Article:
You can safely stop the update advertisement with the next registry change:
On the right pane, double-click the “TargetReleaseVersion” entry to open it. If you don’t see this entry, then in the right pane, right-click anywhere blank and select New > DWORD (32-bit) Value. Then type “TargetReleaseVersion” (without quotes) and press Enter to create the entry.
Double-click the "TargetReleaseVersion" entry.
In the “Edit DWORD (32-bit) Value” box that opens, click the “Value Data” field and enter “1” (without quotes). Then select “OK.”
Edit the "TargetReleaseVersion" entry's value.
Once again, on the right pane, double-click the “TargetReleaseVersionInfo” entry. If you don’t see it, then right-click anywhere blank on the right pane and choose New > String Value. Type “TargetReleaseVersionInfo” (without quotes) and press Enter to make the entry.
Double-click the "TargetReleaseVersionInfo" entry.
Here we’re going to enter the release update that we want to remain on. At the time of writing, the latest Windows 10 release is the 21H2 update. To determine the current version, review the official Microsoft documentation on the latest version of Windows 10.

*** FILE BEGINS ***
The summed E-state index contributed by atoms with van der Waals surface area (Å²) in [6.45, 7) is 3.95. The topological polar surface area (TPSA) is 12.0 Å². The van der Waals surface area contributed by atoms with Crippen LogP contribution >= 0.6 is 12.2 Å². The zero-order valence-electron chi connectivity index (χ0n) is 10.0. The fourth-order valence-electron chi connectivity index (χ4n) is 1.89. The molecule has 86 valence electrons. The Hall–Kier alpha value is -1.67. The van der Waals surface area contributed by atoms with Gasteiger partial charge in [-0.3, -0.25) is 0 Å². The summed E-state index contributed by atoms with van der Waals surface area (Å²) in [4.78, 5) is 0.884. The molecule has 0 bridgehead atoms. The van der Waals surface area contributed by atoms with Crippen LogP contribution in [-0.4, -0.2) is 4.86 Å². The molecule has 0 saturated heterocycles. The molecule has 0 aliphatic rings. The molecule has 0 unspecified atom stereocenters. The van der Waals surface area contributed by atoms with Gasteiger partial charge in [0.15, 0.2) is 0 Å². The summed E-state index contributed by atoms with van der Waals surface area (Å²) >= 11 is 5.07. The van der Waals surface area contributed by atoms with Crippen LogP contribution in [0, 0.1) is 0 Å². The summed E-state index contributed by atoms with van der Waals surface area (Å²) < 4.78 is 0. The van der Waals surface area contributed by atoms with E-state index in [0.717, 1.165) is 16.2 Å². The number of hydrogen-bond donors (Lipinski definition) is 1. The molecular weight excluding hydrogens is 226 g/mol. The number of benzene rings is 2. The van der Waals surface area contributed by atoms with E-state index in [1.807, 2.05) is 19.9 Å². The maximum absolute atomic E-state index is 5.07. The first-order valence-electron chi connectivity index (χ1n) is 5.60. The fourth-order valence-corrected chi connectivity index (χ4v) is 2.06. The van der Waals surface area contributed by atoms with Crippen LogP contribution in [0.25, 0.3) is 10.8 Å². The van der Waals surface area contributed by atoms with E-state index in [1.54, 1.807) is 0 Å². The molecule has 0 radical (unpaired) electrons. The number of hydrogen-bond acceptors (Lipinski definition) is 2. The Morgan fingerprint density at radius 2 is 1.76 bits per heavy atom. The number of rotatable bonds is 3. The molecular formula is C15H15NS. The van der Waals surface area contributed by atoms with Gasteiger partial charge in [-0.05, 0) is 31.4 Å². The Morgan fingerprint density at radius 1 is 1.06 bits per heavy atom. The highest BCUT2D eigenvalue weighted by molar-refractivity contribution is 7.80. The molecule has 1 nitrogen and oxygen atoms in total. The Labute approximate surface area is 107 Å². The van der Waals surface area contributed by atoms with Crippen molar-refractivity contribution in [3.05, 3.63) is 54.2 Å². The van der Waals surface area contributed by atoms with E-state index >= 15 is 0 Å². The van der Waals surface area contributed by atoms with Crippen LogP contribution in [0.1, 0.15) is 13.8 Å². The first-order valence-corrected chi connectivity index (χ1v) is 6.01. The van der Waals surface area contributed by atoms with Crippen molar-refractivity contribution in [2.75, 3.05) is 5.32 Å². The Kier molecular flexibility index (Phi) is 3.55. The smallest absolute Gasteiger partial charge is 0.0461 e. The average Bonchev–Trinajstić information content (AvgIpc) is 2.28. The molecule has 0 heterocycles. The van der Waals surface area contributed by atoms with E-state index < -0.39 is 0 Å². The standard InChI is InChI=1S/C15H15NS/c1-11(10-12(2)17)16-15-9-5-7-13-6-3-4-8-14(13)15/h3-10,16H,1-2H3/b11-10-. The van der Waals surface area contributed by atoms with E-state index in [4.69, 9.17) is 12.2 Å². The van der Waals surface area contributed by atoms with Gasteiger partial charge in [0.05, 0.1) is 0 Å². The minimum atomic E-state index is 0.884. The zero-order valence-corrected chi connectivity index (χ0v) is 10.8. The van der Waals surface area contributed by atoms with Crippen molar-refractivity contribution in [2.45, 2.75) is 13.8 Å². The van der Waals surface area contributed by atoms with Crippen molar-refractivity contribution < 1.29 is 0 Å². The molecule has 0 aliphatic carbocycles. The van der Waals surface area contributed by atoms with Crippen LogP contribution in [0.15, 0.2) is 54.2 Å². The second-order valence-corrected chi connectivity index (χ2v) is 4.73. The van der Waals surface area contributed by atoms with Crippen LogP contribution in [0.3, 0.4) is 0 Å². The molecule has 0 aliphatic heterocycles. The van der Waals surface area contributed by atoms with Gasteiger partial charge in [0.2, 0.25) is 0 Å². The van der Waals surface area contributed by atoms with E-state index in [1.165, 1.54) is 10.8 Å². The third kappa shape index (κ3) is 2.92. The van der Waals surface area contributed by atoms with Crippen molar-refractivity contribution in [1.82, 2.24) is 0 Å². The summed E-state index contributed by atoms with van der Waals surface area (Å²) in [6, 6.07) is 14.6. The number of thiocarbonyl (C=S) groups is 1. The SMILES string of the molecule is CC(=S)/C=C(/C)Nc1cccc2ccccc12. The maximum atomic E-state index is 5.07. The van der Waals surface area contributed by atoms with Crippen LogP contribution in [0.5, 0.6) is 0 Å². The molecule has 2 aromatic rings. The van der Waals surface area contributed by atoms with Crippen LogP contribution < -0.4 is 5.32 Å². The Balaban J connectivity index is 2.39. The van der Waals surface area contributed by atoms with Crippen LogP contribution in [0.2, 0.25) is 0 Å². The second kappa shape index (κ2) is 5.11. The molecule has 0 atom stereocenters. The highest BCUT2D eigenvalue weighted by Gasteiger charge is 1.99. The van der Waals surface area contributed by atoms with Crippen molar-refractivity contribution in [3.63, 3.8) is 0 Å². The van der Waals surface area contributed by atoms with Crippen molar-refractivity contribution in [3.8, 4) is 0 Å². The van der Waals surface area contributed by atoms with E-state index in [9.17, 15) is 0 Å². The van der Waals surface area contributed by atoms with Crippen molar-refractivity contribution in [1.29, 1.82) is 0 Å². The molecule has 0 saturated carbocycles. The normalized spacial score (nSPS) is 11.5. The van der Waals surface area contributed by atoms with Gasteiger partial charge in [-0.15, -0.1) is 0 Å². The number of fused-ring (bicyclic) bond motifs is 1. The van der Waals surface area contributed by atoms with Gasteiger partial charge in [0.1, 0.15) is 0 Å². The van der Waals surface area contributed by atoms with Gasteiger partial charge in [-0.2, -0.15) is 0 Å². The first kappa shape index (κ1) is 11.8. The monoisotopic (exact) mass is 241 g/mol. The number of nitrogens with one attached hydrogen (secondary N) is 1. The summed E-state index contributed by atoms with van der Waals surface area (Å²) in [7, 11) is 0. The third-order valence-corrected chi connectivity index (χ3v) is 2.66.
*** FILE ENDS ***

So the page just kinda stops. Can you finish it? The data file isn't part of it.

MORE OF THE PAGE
On the “Edit String” box, click the “Value Data” field and type “21H1” (without quotes), or whatever your preferred release is. Then click “OK.”
There is no reason why reverting from Windows 11 would block you from receiving regular windows updates, unless your system is already fully updated. If you want to doublecheck the Update system, I would recommend:
Reset windows update components: https://answers.microsoft.com/en-us/windows/forum/all/how-toreset-windows-update-components-in-windows/14b86efd-1420-4916-9832-829125b1e8a3
Then Search for Updates, and then read the WindowsUpdate.log to find if there are any discovery issues.
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